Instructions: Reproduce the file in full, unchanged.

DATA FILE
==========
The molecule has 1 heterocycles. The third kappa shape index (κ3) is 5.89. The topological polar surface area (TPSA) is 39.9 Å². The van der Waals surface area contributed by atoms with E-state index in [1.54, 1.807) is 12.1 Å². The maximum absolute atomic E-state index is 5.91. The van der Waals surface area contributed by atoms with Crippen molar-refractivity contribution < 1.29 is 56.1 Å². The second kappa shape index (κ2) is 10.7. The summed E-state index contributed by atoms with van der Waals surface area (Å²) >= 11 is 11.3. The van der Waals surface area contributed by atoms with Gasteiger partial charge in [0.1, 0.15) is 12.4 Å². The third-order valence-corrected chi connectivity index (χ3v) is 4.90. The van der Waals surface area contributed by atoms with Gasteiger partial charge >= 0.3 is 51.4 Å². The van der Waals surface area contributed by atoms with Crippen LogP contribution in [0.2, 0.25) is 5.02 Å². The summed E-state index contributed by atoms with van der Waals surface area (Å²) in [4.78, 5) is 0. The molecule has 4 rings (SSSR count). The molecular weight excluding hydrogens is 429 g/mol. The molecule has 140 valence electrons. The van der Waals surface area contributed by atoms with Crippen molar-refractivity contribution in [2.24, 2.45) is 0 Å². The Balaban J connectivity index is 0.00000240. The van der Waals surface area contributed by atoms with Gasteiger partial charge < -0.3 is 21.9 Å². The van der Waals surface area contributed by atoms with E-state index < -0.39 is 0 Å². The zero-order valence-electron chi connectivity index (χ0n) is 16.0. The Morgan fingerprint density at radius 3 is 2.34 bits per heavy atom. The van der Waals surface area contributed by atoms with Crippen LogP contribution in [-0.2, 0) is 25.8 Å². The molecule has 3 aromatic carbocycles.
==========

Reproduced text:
The molecule has 1 heterocycles. The third kappa shape index (κ3) is 5.89. The topological polar surface area (TPSA) is 39.9 Å². The van der Waals surface area contributed by atoms with E-state index in [1.54, 1.807) is 12.1 Å². The maximum absolute atomic E-state index is 5.91. The van der Waals surface area contributed by atoms with Crippen molar-refractivity contribution < 1.29 is 56.1 Å². The second kappa shape index (κ2) is 10.7. The summed E-state index contributed by atoms with van der Waals surface area (Å²) >= 11 is 11.3. The van der Waals surface area contributed by atoms with Gasteiger partial charge in [0.1, 0.15) is 12.4 Å². The third-order valence-corrected chi connectivity index (χ3v) is 4.90. The van der Waals surface area contributed by atoms with Gasteiger partial charge >= 0.3 is 51.4 Å². The van der Waals surface area contributed by atoms with Crippen LogP contribution in [0.2, 0.25) is 5.02 Å². The summed E-state index contributed by atoms with van der Waals surface area (Å²) in [4.78, 5) is 0. The molecule has 4 rings (SSSR count). The molecular weight excluding hydrogens is 429 g/mol. The molecule has 140 valence electrons. The van der Waals surface area contributed by atoms with Crippen molar-refractivity contribution in [2.24, 2.45) is 0 Å². The Balaban J connectivity index is 0.00000240. The van der Waals surface area contributed by atoms with Gasteiger partial charge < -0.3 is 21.9 Å². The van der Waals surface area contributed by atoms with E-state index < -0.39 is 0 Å². The zero-order valence-electron chi connectivity index (χ0n) is 16.0. The Morgan fingerprint density at radius 3 is 2.34 bits per heavy atom. The van der Waals surface area contributed by atoms with Crippen LogP contribution in [-0.2, 0) is 25.8 Å². The molecule has 3 aromatic carbocycles.